The dynamically managed global market beta strategy, however, is a kind of momentum strategy. If it’s adding exposure when market are calm, it’s likely adding  exposure when they’re going up – or at least not declining and vice versa.

So the two equity strategies fight against each other to some extent – or complement each other, depending on how you look at it. One potential problem is if low volatility equity income strategies are much in favor now and, therefore, become so expensive that they don’t have much return potential over market capitalization strategies. Then the investor is dependent on the momentum-like dynamically managed beta strategy and the bonds outstripping the cost of the derivatives for return.

But maybe relying on two strategies isn’t so bad. And the fund has acquitted itself well, producing a 7.84% annualized return for the 3-year period through December 24th, 2018. That’s better than the S&P 500 Index’s 6.65% return and amounts to a performance good enough to land the fund in the top percentile of the Morningstar long-short fund category over that stretch. The fund has achieved that superior return with lower volatility — a 6.82% standard deviation of returns compared to a 9.4% standard deviation of returns for the index.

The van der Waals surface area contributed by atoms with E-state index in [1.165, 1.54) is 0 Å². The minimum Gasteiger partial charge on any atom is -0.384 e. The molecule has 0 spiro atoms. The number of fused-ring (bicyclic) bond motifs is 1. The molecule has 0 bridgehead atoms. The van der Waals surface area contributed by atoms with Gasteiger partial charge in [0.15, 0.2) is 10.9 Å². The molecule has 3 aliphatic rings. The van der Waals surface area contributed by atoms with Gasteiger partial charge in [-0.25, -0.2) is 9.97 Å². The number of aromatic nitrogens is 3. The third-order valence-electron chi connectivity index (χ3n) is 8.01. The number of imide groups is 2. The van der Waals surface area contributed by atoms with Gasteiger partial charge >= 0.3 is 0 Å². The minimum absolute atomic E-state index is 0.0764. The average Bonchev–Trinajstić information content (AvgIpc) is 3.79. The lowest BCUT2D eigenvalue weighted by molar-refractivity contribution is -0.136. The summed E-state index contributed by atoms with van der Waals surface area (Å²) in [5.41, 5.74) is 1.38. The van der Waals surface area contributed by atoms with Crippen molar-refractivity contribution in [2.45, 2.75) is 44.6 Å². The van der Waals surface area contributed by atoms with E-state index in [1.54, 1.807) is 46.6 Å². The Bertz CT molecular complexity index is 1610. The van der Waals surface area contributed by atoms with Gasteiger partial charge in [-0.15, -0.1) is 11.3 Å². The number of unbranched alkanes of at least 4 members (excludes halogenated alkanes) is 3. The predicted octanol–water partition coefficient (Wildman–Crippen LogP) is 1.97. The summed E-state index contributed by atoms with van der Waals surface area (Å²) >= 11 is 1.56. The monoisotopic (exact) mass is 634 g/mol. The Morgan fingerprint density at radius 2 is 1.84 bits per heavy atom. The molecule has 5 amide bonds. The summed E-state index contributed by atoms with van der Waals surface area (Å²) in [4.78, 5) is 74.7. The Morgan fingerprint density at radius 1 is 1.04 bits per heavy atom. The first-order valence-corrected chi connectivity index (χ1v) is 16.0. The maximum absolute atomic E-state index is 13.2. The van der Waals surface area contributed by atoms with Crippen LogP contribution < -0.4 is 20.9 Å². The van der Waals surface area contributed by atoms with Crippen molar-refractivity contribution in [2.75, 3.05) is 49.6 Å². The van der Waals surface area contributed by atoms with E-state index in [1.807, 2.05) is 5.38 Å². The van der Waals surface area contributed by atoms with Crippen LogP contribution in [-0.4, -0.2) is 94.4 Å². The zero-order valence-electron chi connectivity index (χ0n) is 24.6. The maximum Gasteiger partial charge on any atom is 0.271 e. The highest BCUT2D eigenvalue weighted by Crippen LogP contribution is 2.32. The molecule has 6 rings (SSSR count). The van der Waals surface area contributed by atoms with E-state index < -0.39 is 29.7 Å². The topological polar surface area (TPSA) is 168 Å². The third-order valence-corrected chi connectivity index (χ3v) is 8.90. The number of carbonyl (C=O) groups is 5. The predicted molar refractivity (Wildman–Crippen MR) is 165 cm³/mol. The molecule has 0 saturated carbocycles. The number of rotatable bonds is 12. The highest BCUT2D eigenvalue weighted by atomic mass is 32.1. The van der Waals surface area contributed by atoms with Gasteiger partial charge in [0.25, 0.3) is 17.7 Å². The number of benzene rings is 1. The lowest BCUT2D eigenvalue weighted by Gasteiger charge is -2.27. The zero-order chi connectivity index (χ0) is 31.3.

The comparison to the S&P 500 Index — the typical way Morningstar displays returns for long-short funds on its website — may work too much in the fund’s favor lately since shorting international stocks has undoubtedly helped it. But the fund has also been long international low volatility stocks, and, overall, it’s been easier to beat a global index lately than a domestic one. three years is also not a very long period of time, but we don’t have much more history on this fund. Investors will have to make due with that for now in their analyses.

Finally, while the institutional share class’s 1.28% expense ratio isn’t cheap by plain equity fund standards, it is compared to long-short funds, where shorting stocks, which can entail paying dividends, can get expensive in a hurry.